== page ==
Carbon monoxide—produced by burning petroleum in automobiles, as well as by the combustion of wood, coal, and other carbon-containing fuels—is extremely hazardous to human health. It bonds with iron in hemoglobin, the substance in red blood cells that transports oxygen throughout the body, and in effect fools the body into thinking that it is receiving oxygenated hemoglobin, or oxyhemoglobin. Upon reaching the cells, carbon monoxide has much less tendency than oxygen to break down, and therefore it continues to circulate throughout the body. Low concentrations can cause nausea, vomiting, and other effects, while prolonged exposure to high concentrations can result in death.
C ARBON AND THE E NVIRONMENT
Carbon is released into the atmosphere by one of three means: cellular respiration; the burning of fossil fuels; and the eruption of volcanoes. When plants take in carbon dioxide from the atmosphere, they combine this with water and manufacture organic compounds using energy they have trapped from sunlight by means of photosynthesis—the conversion of light to chemical energy through biological means. As a by-product of photosynthesis, plants release oxygen into the atmosphere.
In the process of undergoing photosynthesis, plants produce carbohydrates, which are various compounds of carbon, hydrogen, and oxygen essential to life. The other two fundamental components of a diet are fats and proteins, both carbon-based as well. Animals eat the plants, or eat other animals that eat the plants, and thus incorporate the fats, proteins, and sugars (a form of carbohydrate) from the plants into their bodies. Cellular respiration is the process whereby these nutrients are broken down to create carbon dioxide.
Photosynthesis and cellular respiration are thus linked in what is known as the carbon cycle. Cellular respiration also releases carbon into the atmosphere through the action of decomposers—bacteria and fungi that feed on the remains of plants and animals. The decomposers extract the energy in the chemical bonds of the decomposing matter, thus releasing more carbon dioxide into the atmosphere.
When creatures die and are buried in such a way that they cannot be reached by decomposers—for instance, at the bottom of the ocean, or beneath layers of rock—the carbon in their bodies is eventually converted to fossil fuels, including petroleum, natural gas, and coal. The burning of fossil fuels releases carbon (both monoxide and dioxide) into the atmosphere.
Because the rate of such burning has increased dramatically since the late nineteenth century, this has raised fears that carbon dioxide in the atmosphere may create a greenhouse effect, leading to global warming. On the other hand, volcanoes release tons of carbon into the atmosphere regardless of whether humans burn fossil fuels or not.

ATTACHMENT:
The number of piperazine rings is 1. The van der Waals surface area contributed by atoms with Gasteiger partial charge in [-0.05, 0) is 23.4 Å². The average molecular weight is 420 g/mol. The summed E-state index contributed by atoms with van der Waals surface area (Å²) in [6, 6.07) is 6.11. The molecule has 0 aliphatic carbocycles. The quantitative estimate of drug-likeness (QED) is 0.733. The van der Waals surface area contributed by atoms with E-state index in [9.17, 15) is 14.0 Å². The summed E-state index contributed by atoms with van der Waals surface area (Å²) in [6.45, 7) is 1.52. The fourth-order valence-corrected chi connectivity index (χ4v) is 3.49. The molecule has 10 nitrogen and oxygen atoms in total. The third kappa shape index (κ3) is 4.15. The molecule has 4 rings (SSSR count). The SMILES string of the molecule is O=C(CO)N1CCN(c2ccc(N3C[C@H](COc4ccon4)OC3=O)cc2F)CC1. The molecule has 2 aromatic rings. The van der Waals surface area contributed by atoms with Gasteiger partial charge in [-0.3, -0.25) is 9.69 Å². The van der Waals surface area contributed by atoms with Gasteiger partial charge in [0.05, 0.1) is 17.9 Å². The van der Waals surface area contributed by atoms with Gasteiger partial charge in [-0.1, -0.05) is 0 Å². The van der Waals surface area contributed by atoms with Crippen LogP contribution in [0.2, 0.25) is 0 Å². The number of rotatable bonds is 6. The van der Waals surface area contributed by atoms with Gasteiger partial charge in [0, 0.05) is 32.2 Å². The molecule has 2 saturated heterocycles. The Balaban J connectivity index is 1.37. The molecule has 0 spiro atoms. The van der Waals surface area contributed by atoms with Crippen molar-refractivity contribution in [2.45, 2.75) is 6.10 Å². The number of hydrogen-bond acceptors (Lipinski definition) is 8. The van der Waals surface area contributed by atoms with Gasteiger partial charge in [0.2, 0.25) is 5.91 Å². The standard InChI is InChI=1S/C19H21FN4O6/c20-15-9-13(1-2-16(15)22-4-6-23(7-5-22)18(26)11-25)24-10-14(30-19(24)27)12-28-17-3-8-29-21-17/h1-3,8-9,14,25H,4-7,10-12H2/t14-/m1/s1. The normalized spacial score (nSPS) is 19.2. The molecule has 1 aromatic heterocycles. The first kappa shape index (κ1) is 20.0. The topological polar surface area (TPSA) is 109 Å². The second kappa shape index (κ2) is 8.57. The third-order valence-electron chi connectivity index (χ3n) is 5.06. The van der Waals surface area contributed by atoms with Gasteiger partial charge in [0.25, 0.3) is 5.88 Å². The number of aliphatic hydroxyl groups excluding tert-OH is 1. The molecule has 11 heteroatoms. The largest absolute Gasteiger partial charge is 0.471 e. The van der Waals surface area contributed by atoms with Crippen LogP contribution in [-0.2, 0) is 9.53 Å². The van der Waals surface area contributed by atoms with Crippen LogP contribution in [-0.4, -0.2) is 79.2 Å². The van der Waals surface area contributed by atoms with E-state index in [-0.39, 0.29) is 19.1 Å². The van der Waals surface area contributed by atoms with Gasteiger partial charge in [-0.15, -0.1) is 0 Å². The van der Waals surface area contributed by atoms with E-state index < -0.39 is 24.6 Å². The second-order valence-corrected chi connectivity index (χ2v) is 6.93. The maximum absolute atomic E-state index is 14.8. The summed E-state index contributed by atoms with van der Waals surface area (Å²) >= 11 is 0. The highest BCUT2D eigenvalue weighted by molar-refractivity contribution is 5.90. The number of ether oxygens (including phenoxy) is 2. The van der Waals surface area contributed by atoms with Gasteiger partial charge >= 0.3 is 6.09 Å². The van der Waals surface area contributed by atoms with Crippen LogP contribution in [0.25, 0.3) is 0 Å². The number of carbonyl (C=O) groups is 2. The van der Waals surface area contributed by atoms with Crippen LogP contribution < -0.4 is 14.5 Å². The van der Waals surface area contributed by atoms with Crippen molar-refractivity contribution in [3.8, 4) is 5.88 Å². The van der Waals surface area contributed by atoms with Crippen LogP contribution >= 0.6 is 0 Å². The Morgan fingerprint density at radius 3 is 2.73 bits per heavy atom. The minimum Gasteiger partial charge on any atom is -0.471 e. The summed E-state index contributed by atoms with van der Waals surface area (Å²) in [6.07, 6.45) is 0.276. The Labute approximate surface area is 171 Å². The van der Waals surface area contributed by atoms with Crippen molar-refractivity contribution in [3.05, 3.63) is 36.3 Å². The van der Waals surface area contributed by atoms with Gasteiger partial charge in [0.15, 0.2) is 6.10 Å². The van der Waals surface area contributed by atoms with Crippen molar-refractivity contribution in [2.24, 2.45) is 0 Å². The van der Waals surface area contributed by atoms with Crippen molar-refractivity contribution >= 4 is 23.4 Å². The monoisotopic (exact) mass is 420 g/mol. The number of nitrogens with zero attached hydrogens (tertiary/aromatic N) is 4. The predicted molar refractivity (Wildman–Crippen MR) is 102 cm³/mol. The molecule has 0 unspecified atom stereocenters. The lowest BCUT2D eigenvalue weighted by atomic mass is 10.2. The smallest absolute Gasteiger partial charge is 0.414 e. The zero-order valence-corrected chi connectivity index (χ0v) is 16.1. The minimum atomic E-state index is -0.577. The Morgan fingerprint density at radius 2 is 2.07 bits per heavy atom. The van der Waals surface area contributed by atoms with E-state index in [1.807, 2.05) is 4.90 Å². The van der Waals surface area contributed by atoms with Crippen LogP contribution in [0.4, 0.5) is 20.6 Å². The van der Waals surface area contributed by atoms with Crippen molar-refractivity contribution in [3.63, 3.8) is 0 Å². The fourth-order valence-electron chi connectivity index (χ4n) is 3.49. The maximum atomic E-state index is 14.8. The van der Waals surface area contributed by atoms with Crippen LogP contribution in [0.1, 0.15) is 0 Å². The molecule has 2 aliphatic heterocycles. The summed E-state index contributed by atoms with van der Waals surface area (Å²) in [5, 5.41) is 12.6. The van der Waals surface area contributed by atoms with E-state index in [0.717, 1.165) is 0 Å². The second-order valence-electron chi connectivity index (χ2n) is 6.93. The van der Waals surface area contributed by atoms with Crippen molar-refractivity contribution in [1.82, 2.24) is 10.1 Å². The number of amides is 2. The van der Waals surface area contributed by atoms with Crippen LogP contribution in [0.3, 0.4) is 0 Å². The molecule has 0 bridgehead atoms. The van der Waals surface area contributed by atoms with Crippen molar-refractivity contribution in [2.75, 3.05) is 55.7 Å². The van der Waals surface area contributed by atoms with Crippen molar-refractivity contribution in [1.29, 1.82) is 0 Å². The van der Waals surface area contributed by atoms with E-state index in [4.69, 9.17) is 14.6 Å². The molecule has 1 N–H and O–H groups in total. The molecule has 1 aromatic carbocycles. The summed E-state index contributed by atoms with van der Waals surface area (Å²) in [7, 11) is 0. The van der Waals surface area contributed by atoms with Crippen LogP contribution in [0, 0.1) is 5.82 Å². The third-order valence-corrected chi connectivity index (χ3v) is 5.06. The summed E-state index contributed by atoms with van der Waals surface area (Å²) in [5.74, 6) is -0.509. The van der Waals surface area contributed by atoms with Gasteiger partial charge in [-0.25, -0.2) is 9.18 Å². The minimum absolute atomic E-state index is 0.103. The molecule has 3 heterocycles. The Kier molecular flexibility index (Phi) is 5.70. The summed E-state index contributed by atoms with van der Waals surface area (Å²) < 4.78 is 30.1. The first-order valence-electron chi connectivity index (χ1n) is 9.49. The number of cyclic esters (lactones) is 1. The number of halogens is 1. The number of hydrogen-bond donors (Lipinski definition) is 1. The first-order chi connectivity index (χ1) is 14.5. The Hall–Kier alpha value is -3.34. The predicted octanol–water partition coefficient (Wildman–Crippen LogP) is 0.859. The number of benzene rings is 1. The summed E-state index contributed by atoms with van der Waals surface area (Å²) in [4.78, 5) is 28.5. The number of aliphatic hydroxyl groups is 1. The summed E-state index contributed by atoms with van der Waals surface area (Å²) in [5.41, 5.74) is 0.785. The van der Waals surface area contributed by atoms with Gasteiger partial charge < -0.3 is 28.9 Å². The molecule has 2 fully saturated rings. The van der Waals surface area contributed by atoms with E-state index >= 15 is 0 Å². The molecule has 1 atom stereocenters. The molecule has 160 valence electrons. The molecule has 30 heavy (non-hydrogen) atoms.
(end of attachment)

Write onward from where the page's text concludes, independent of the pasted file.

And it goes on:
R ADIOCARBON D ATING
Radiocarbon dating is used to date the age of charcoal, wood, and other biological materials. When an organism is alive, it incorporates a certain ratio of carbon-12 in proportion to the amount of the radioisotope (that is, radioactive isotope) carbon-14 that it receives from the atmosphere. As soon as the organism dies, however, it stops incorporating new carbon, and the ratio between carbon-12 and carbon-14 will begin to change as the carbon-14 decays to form nitrogen-14.
Carbon-14 has a half-life of 5,730 years, meaning that it takes that long for half the isotopes in a sample to decay to nitrogen-14. Therefore a scientist can use the ratios of carbon-12, carbon-14, and nitrogen-14 to guess the age of an organic sample. The problem with radiocarbon dating, however, is that there is a good likelihood the sample can become contaminated by additional carbon from the soil. Furthermore, it cannot be said with certainty that the ratio of carbon-12 to carbon-14 in the atmosphere has been constant throughout time.
WHERE TO LEARN MORE
Blashfield, Jean F. Carbon. Austin, TX: Raintree Steck-Vaughn, 1999.
"Carbon." Xrefer (Web site). <http://www.xrefer.com/entry/639742> (May 30, 2001).
"Diamonds." American Museum of Natural History (Web site). <http://www.amnh.org/exhibitions/diamonds/structure.html e; (May 30, 2001).
Knapp, Brian J. Carbon Chemistry. Illustrated by David Woodroffe. Danbury, CT: Grolier Educational, 1998.
Loudon, G. Marc. Organic Chemistry. Menlo Park, CA: Benjamin/Cummings, 1988.
"Organic Chemistry" (Web site). <http://edie.cprost.sfu.ca/~rhlogan/organic.html> (May 30, 2001).
"Organic Chemistry." Frostburg State University Chemistry Helper (Web site). <http://www.chemhelper.com/> (May 30, 2001).
Sparrow, Giles. Carbon. New York: Benchmark Books, 1999.
Stille, Darlene. The Respiratory System. New York: Children's Press, 1997.